When you do a search, you can sort the results bibliographically alphabetical or by “rank”. What is Rank?
Rank refers to the search engine’s “best guess” as to the relevance of the result to the search you specified. The exact method of ranking used varies a bit depending on the search. In its most basic level, when you specify a single search term, rank looks at the density of the matches for the word in the document, and how close to the beginning of the document they appear as a measure of importance to the paper’s topic. The documents with the most matches and where the term is deemed to have the most importance, have the highest “relevance” and are ranked first (presented first).
When you specify more than one term to appear anywhere in the article, the method is similar, but the search engine looks at how many of those terms appear, and how close together they appear, how close to the beginning of the document, and can even take into account the relative rarity of the search terms and their density in the retrieved file, where infrequent terms count more heavily than common terms.
To see a simple example of this, search for the words (not the phrase, so no quotes):
Look at the density of matches in each document on the first page of the hits. Then go to the last page of matched documents, and observe the density of matches within the documents.
A more complex search illustrates this nicely with a single page and only 15 matches:
counter*tr* w/25 “liv* out” w/25 enact*
There are a lot of word forms and variants of the words (due to the * wildcards) above that can match, but the proximity (w/25) clause limits the potential for matching. What’s interesting here though is how easily you can see the match density decrease as you view down the short list.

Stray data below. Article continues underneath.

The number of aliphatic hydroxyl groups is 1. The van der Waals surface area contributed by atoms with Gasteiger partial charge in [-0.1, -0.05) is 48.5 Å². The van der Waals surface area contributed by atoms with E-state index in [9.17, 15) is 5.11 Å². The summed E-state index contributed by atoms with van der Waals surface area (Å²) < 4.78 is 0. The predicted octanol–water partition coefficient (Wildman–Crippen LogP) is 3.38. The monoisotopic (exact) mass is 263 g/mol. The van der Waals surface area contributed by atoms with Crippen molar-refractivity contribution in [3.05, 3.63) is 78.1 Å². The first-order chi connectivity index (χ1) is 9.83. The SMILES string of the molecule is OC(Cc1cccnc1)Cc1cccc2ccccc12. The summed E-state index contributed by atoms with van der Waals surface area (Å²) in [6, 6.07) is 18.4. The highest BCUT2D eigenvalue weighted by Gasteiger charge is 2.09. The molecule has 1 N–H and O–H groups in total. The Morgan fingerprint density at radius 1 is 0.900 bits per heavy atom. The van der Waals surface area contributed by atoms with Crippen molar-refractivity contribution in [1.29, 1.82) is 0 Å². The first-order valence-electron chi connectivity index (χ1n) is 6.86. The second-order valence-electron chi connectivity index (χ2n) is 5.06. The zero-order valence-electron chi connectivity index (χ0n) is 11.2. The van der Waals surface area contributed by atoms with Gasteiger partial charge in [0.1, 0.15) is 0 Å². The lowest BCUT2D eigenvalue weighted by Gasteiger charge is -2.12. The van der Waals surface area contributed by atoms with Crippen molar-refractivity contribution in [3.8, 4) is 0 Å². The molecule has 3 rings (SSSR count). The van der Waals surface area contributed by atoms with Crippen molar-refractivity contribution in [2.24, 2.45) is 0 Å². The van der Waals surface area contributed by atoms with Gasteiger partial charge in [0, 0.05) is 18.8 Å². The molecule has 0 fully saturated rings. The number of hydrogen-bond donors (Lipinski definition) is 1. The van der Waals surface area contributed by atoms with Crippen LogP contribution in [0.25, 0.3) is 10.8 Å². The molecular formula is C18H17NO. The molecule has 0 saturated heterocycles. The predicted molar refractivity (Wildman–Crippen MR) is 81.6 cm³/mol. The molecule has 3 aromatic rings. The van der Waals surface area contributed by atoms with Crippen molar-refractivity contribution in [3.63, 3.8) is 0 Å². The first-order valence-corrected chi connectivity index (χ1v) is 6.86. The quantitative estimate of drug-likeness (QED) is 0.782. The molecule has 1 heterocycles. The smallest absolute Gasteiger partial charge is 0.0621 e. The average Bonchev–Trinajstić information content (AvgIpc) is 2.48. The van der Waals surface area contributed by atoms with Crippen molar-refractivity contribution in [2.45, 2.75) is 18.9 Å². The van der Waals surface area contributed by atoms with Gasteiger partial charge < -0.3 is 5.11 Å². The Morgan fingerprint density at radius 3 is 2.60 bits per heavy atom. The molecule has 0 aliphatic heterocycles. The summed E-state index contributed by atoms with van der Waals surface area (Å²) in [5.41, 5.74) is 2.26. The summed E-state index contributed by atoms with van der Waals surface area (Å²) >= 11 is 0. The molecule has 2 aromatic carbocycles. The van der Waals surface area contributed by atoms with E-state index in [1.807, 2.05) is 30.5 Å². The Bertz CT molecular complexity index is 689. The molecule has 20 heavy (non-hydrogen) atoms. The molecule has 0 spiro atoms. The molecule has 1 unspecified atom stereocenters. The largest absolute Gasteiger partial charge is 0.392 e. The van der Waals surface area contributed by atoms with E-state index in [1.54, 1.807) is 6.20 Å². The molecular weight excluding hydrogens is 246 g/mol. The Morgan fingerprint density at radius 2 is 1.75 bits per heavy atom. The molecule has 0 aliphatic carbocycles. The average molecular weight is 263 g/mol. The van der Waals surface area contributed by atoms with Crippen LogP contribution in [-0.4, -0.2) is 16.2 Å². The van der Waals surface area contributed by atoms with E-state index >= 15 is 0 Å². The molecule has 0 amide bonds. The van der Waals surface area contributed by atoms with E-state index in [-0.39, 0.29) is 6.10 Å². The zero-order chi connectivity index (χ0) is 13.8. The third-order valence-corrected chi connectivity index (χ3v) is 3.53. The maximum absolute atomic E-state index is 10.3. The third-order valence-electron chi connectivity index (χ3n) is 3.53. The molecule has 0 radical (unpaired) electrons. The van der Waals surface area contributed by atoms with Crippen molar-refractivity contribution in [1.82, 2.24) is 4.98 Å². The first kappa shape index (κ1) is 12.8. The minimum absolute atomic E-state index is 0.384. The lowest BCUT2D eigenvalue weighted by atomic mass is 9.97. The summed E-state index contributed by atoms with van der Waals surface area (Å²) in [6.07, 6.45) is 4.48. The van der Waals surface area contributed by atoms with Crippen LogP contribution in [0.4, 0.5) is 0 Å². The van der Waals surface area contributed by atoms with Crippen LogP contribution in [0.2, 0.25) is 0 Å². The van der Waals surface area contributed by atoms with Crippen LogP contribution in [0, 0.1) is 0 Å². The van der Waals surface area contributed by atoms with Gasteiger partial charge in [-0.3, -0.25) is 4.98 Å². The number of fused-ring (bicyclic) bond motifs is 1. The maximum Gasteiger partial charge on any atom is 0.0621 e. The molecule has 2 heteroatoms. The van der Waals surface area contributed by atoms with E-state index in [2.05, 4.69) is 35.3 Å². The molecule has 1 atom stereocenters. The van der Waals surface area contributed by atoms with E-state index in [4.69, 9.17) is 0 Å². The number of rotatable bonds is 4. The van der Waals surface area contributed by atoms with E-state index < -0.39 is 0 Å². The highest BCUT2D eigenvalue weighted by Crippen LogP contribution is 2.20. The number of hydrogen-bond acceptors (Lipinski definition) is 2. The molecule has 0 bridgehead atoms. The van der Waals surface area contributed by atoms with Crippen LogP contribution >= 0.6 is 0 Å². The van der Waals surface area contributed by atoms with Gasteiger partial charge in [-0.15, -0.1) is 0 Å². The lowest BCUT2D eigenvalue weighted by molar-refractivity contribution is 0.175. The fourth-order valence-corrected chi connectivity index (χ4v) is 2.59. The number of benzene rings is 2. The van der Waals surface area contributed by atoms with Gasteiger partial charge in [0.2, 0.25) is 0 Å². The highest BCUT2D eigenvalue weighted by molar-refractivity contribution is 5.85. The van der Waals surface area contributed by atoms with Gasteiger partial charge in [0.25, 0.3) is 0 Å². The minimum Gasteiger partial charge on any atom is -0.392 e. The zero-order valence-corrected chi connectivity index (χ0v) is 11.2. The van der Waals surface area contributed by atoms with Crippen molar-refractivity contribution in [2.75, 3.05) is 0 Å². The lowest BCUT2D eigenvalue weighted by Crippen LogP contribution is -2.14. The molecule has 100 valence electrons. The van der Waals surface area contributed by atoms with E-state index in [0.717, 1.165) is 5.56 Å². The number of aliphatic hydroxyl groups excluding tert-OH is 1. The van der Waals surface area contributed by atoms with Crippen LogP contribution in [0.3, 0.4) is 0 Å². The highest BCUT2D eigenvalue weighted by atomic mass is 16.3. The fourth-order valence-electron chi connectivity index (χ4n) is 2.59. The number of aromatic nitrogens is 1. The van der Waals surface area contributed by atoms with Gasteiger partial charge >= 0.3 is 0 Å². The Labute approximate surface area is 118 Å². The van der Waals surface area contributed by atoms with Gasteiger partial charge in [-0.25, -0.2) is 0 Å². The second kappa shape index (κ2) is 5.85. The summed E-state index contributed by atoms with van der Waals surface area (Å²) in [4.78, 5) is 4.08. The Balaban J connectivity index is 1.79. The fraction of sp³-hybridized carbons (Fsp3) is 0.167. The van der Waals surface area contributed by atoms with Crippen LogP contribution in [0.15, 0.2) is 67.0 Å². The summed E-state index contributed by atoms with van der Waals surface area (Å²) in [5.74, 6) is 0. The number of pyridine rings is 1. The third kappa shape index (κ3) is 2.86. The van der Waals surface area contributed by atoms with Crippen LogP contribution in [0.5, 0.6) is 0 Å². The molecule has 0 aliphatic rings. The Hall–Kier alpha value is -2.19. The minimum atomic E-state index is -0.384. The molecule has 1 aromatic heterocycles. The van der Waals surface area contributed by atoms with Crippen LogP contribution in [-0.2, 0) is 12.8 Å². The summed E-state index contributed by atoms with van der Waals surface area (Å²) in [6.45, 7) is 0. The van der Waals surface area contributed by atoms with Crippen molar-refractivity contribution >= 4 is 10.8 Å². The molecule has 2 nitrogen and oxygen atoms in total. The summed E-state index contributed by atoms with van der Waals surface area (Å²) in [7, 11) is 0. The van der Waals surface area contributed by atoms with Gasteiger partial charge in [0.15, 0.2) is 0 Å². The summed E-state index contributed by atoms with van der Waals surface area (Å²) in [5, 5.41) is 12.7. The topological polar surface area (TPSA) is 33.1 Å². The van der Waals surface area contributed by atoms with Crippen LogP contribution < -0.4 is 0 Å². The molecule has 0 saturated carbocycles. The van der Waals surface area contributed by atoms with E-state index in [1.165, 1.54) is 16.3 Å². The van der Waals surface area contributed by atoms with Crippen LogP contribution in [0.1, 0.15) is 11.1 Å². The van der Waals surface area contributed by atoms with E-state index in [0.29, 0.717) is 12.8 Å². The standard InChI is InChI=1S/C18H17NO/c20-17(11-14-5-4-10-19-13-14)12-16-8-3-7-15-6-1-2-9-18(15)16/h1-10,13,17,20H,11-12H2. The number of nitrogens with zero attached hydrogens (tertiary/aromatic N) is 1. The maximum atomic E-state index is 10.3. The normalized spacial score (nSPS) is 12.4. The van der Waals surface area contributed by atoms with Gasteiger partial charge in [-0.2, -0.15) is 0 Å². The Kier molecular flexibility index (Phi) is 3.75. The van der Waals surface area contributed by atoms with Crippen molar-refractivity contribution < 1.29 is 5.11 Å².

The end result of selecting order by rank is that the search engine’s best “guess” as to which articles are more relevant appear higher on the list than less relevant articles.
For the complete list of tips, see PEP-Web Tips on the PEP-Web support page.
Freud, S. (1923). Letter from Sigmund Freud to Sándor Ferenczi, April 17, 1923. The Correspondence of Sigmund Freud and Sándor Ferenczi Volume 3, 1920-1933, 102.
Freud, S. (1923). Letter from Sigmund Freud to Sándor Ferenczi, April 17, 1923. The Correspondence of Sigmund Freud and Sándor Ferenczi Volume 3, 1920-1933, 102
Letter from Sigmund Freud to Sándor Ferenczi, April 17, 1923
Vienna, April 17, 1923
IX., Berggasse 19
I vigorously regret that I am going without the advantage of your further remarks. Storfer, seized by blind ambition, has speeded up the printing so much that the thing will already be printed this week. I hardly got a word in myself.—
Now I am in my well-known depression after all the proofreading and swear never again to get onto such slippery ice. It seems to me that the curve has sunk steeply since the “Beyond.”1 It was still rich in thought and nicely written, Group Psychology2 touches on the banal, and this “Id” is downright unclear, artificially put together, and terrible in its diction. So, I also didn't feel the enlightenment from the second sheet that you praise. Except for the basic idea of the “id” and the apercu of the origin of morality, actually everything in this book displeases me.
Your remarks take the “id” too seriously; for that reason I don't dare respond to you. Your doubt about whether one can say “all” perceptions from outside are cs. touches on a problem that annoyed me only last night. The passage in question has, by the way, been changed somewhat.
Your inference about identification seems to me to be correct, but too sharp.
I am longing for the summer vacation, am also gradually unlearning cheerfulness.
On the tenth of the month, in Berlin, Oli married the girl who turned him down two years ago. My wife and Martin were at the wedding as a delegation and brought with them very friendly impressions. Unfortunately, the couple has no more than one room (in Duisburg) at their disposal. Much good mood and modesty will be demanded of the young woman.
My little grandson here3 is the most ingenious child of this age (four years) that I have ever seen. He is also correspondingly thin and sickly, nothing but eyes, hair, and bones.
In your next letter I also hope to hear something personal from you and Frau Gisela.
Notes to "Letter from Sigmund Freud to Sándor Ferenczi, April 17, 1923"
Ernst Falzeder and Eva Brabant
1 Freud 1920g.
2 Freud 1921c.
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